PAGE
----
Rural and Environment
Scotland’s ability to exercise climate powers under threat
Climate Change Secretary Roseanna Cunningham has called on the UK Government to respect the will of the Scottish Parliament and commit to a UK Emissions Trading Scheme (ETS).
The proposed ETS would cover 28% of Scotland’s emissions and is a vital tool to respond to the global climate emergency, ensuring that energy-intensive industries and the power sector will be properly incentivised to decarbonise following the end of the Brexit transition period.
In a letter to the Minister of State for Business, Energy and Clean Growth Kwasi Kwarteng and the Exchequer Secretary to the Treasury, Kemi Badenoch, Ms Cunningham expresses her increasing alarm at the lack of progress being made to ensure the UK ETS scheme will be in place by 1 January 2021.
All four administrations agreed in June to implement the UK ETS scheme, in place of the existing EU ETS, and legislation has been passed by legislatures in Scotland, Wales and Northern Ireland to ensure it will be ready in time. But with less than two months before a new regime needs to be in place the UK Government has refused to rule out instead implementing a Carbon Emissions Tax (CET), an alternative system to the UK ETS which would be reserved and provide devolved administrations and legislatures with no control or accountability over the mechanism.
In the letter, Ms Cunningham says:
“It is lamentable that the UK Government would remove the main mechanism for decarbonising 28% of Scotland’s emissions from oversight by either the Scottish Ministers or the Scottish Parliament, in the year when we are hosting COP 26.
“A UK ETS is the most effective tool currently available to reach our common goal of decarbonising the traded sector and achieving our respective statutory net zero targets. And not least as the tool to demonstrate our commitment to international climate action in the year when COP 26 will be held in Glasgow, and where negotiations will focus on rules for global carbon markets under the Paris Agreement.
“The UK Government is already threatening to undermine Common Frameworks with its unnecessary and damaging Internal Market Bill. Any move to unilaterally impose a reserved CET in place of the UK ETS framework would further call into doubt the UK Government’s commitment to the Common Frameworks process.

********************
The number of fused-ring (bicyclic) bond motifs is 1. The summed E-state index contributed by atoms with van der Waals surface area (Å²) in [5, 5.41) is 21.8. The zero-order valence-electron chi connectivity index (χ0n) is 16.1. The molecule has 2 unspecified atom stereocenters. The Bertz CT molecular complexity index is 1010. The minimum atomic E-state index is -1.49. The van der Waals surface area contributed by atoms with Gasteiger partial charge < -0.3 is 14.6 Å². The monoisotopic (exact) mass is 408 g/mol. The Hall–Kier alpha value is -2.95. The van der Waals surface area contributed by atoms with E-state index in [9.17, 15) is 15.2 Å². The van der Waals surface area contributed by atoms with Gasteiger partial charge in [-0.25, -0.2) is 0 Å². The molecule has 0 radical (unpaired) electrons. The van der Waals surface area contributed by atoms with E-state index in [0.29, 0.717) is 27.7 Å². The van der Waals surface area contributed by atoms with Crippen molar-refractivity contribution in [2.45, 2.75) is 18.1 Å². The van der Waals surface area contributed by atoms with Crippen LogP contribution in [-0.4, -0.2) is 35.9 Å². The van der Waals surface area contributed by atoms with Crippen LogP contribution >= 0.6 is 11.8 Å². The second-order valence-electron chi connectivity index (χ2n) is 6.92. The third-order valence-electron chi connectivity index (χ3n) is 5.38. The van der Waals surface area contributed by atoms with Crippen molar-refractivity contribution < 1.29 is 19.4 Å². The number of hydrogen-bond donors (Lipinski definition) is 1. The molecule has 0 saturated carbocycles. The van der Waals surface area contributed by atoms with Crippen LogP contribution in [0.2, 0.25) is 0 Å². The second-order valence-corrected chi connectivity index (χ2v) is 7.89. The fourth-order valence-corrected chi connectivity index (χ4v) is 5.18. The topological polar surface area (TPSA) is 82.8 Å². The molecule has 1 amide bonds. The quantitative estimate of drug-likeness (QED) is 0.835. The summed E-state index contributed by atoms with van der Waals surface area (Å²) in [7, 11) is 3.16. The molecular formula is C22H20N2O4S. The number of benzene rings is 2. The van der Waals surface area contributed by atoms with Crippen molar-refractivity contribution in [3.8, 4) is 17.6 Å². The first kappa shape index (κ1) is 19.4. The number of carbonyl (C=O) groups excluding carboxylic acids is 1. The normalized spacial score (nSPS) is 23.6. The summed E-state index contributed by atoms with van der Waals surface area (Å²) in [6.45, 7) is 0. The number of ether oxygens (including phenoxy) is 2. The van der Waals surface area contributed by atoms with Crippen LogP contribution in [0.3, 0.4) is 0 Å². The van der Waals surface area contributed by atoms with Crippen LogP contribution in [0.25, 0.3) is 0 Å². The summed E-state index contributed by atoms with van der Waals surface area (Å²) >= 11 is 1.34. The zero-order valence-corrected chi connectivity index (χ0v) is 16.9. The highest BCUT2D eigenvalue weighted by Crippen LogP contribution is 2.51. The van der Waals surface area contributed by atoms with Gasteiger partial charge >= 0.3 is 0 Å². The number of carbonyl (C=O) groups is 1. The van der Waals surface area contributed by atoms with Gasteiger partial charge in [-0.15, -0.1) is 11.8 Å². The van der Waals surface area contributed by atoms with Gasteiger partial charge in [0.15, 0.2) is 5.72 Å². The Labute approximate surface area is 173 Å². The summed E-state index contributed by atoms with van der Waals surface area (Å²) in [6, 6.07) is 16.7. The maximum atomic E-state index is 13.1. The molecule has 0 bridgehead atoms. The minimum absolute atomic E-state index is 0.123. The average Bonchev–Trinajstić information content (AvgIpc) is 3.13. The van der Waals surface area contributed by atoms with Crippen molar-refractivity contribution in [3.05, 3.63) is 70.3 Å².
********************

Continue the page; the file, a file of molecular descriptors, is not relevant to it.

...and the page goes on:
“I request that the UK Government takes the decision to proceed with a UK ETS, and definitively rules out a CET, before the end of November to allow all stakeholders to prepare for 1 January 2021.”
The Climate Change Secretary commented on the agreement to introduce a UK ETS scheme in June.
An Emission Trading Scheme (ETS) is a cap-and-trade system for greenhouse gas emissions which creates a carbon market with a carbon price that incentivises decarbonisation. The ETS caps the total level of emissions from across the energy intensive industry, the power sector and aviation across the UK. The cap is represented by allowances to emit one tonne of greenhouse gas emission, with the total number of allowances reducing each year. Participants are required to obtain and surrender allowances to cover their annual emissions. Participants can purchase allowances at auction or trade them amongst themselves, which allows the market to find the most cost-effective way to reduce emissions. Industrial sectors considered at risk of carbon leakage (whereby carbon costs would make them uncompetitive prompting industry to relocate outside the country in which the ETS applies) receive a proportion of allowances for free.
The EU ETS has been in operation since 2005, covering Scotland and the rest of the UK, and is the world’s largest carbon market. Following the Brexit referendum, the Scottish Government pressed the UK Government to secure the benefits of continued membership of the EU ETS. Regrettably, the UKG did not take that position and so instead the Cabinet Secretary has pressed for a UK ETS to be established that can be linked to the wider EU market, ensuring continued access to the larger market and a level playing field for businesses between Scotland and their EU counterparts. That is the basis on which the initial legislation to establish the UK ETS has been laid and approved by the Scottish Parliament. A decision by the UK Government to unilaterally replace this agreed legislation with a reserved carbon tax would represent an unacceptable breach of trust and loss of devolved control over 28% of our emissions.